Thursday, November 25, 2010

Desert Storm - Holidays

By the time 1990 rolled around, I was certainly no stranger to being away from relatives on holidays. Note, I didn't write "loved ones" or "family." Those with whom I served were often like brothers or sisters to me; and, in many cases they were (and remain) closer than family to me. Those who have served understand what I'm talking about.

Still, there is a sense of loneliness when one is separated from familiar traditions, away from those with whom one grew up. This was especially so for me as I spent those holidays in Saudi Arabia.

I don't remember if it was Thanksgiving or Christmas, but I remember eating one holiday meal in the middle of a raging sand storm. We had goggles over our eyes and "dew rags" covering our noses and mouths as we made our way to where the mess folks were serving the turkey, ham and trimmings. I remember sitting in the large tent feeling rather glum as I ate my sandy food. It probably wasn't as bad as I remember, it being somewhat of a fleeting memory now.

One thing I do remember with great fondness is the camaraderie the twenty of us shared during our time leading up to the ground war. There were no secrets among us, as is often the case when people live together in close quarters spending just about every waking (and sleeping) moment together. We told stories about our misspent youths (some of those guys were wild men in their younger days), secrets we never told anyone else, our feelings (which is something men rarely talk about) and other things.

Our senior warrant officer pilot, who was dubbed "The Old Dog" by one of the crew chiefs, told us about some of his experiences as a CH-47 Chinook crew chief in Vietnam. They were personal, heart-felt stories about his own fears and triumphs during that time. He would often end the stories with something like, "I don't know why I'm telling you guys this, I've never told anyone about that." I think it was very good for him to get it out after so long.

I won't share any of his stories, as they are his, except for one. I remember one morning we were all discussing the great support we were getting from home. I've mentioned this a couple times in previous installments of this series. The Old Dog stopped us and related his story of returning home from Vietnam after his first tour. He told us how he landed at an Air Force base near Seattle, happy to be home and ready to be with family and friends. As he was going through the return processing, he was advised that he should change into civilian clothes before leaving the base to avoid confrontations with protesters.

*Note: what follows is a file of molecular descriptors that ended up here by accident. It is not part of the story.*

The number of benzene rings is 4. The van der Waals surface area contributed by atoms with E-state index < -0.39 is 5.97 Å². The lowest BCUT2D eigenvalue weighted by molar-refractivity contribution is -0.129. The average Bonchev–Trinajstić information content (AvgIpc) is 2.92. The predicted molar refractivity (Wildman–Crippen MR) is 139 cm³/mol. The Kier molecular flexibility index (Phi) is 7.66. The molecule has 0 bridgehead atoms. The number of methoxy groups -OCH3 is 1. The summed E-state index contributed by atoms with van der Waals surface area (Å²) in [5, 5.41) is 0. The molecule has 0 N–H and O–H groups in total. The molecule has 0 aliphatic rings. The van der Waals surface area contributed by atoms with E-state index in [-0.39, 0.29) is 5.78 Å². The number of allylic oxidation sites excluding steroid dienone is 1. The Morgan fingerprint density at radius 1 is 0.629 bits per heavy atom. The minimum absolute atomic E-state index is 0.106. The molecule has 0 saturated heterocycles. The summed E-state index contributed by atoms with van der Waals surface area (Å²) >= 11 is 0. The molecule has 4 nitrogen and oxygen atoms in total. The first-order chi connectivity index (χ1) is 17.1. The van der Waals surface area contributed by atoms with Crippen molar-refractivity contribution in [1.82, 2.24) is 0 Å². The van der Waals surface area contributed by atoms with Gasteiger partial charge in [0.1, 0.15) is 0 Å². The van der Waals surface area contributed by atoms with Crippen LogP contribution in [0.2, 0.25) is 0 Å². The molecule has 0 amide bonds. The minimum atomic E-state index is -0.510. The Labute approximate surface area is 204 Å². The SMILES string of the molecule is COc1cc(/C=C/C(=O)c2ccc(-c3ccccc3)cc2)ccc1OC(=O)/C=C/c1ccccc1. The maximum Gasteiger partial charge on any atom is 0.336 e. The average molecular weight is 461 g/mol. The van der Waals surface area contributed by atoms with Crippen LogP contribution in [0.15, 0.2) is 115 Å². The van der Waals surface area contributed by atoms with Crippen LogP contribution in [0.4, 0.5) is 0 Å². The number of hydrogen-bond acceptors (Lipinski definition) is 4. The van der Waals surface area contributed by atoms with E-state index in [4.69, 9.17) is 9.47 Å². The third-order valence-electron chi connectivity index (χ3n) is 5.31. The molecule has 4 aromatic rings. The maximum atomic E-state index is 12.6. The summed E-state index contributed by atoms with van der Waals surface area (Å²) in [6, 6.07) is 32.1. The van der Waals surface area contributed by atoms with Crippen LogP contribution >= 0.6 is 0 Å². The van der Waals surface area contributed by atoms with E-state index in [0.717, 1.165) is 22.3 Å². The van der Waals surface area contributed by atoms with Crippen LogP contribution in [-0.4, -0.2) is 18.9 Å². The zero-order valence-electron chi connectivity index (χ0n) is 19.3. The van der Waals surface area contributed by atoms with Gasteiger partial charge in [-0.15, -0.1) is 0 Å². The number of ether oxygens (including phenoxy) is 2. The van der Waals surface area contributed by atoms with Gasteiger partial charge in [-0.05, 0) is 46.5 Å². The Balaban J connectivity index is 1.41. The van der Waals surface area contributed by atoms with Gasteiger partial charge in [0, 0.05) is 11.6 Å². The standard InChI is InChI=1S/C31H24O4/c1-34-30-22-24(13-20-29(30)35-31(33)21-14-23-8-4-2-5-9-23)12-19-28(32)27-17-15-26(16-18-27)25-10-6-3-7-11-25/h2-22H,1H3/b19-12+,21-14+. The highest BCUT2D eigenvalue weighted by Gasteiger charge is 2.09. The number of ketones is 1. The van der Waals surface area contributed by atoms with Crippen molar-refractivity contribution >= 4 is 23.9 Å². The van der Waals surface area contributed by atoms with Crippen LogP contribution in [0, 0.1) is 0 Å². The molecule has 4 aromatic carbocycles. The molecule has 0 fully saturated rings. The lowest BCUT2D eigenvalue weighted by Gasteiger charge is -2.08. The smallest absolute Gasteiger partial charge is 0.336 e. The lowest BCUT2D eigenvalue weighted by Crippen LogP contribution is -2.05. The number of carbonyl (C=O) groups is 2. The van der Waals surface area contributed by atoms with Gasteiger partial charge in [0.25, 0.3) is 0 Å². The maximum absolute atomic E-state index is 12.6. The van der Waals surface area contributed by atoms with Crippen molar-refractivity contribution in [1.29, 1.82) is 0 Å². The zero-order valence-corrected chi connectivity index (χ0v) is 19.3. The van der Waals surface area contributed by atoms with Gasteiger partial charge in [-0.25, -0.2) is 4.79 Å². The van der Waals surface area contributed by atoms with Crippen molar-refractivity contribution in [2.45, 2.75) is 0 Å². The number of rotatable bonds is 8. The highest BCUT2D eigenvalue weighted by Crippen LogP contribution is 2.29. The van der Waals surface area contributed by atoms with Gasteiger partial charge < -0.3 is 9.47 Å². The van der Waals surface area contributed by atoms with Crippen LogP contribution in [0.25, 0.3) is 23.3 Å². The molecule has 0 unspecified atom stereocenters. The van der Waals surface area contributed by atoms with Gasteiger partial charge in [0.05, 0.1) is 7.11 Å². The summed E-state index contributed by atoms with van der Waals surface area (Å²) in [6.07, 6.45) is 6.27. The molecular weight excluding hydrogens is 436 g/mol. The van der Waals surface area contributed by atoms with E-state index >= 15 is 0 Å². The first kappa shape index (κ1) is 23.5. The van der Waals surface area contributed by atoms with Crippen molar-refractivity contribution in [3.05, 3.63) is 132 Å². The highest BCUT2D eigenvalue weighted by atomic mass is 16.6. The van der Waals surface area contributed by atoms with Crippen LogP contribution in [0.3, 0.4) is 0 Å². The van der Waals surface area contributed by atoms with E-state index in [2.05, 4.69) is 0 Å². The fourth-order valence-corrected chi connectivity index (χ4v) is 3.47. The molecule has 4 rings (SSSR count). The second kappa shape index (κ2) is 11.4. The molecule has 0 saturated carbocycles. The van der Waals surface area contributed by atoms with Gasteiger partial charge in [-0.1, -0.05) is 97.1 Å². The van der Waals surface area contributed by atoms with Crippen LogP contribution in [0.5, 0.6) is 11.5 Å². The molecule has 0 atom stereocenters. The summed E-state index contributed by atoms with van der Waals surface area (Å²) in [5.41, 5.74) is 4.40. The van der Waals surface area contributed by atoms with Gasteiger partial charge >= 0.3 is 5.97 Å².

He thought at the time it was their right to protest a war they found unjust, and he felt he was fighting for their right to do so. However, it was the more personal expressions of protest, the "Baby Killer" and "Murderer" signs that really hurt him. As I recall, he said he felt betrayed as the bus he was on left the base and people hurled insults, eggs and even a few rocks at the bus full of servicemen. I can't say I blame him for feeling that way.

He told us something like, "Yeah, everything is fine now. But, wait until the body bags start going home and people start getting hurt. All this support could dry up very quickly." I could sense the hurt in his voice as he related this to us. It was quite sobering. (You'll be glad to know there is a happy ending to this particular thread which I will relate in a later installment.)

To wrap things up, please remember our service men and women always - but especially during the holidays. My old unit, the 3rd ACR is in Iraq right now helping the people there establish their post-Saddam way of life. Check them out on Facebook: They're over there working hard doing things most of us wouldn't dream of doing.

This is part 8 in a series. Part 1 | Part 2 | Part 3 | Part 4 | Part 5 | Part 6 | Part 7 | Part 8 | Part 9 | Part 10 | Part 11 | Part 12 | Part 13 | Part 14 | Part 15 | Part 16 | Part 17 | Part 18 | Part 19


  1. I don't know how it is you can have such a vivid detail memory after so many years...but you're helping to jog mine. Awesome blog, buddy!
    - Spiff

  2. Thanks, Spiff. You know, I still have that deck of aircraft recognition cards we played Cribbage with in those days. #3 son and I play rummy with them.

  3. Elmer,
    I often look back fondly on those days! I have several of the pics from then rolling over the screens on my computers as screen savers! I can tell You as well, that that group has always been the tightest with whom I served. Can't say I have played RISK as much as we did over there! Good memories, and great story about "The Old Dog!"

  4. So, I am anxiously awaiting the evening of the GREAT FLOOD and the DOORS Concert! I have my journals with sketches from that night. Still can recall it like it was yesterday. So sad Flickster is gone!

  5. Someone else on Facebook brought up the flood story. Yes, that one is coming.

    If you don't mind, could you email me some of your pictures? I'd love to see them.

  6. Guys, I actually have a photo of the Flickster when he was flinging that chem stick around during the "concert"! The flash from the camera loses some of that inside the tent awesome scattering of light show though. Miss him!

  7. I need to get to that story quickly. Perhaps one of you who were in the tent while it was going on could share your perspective.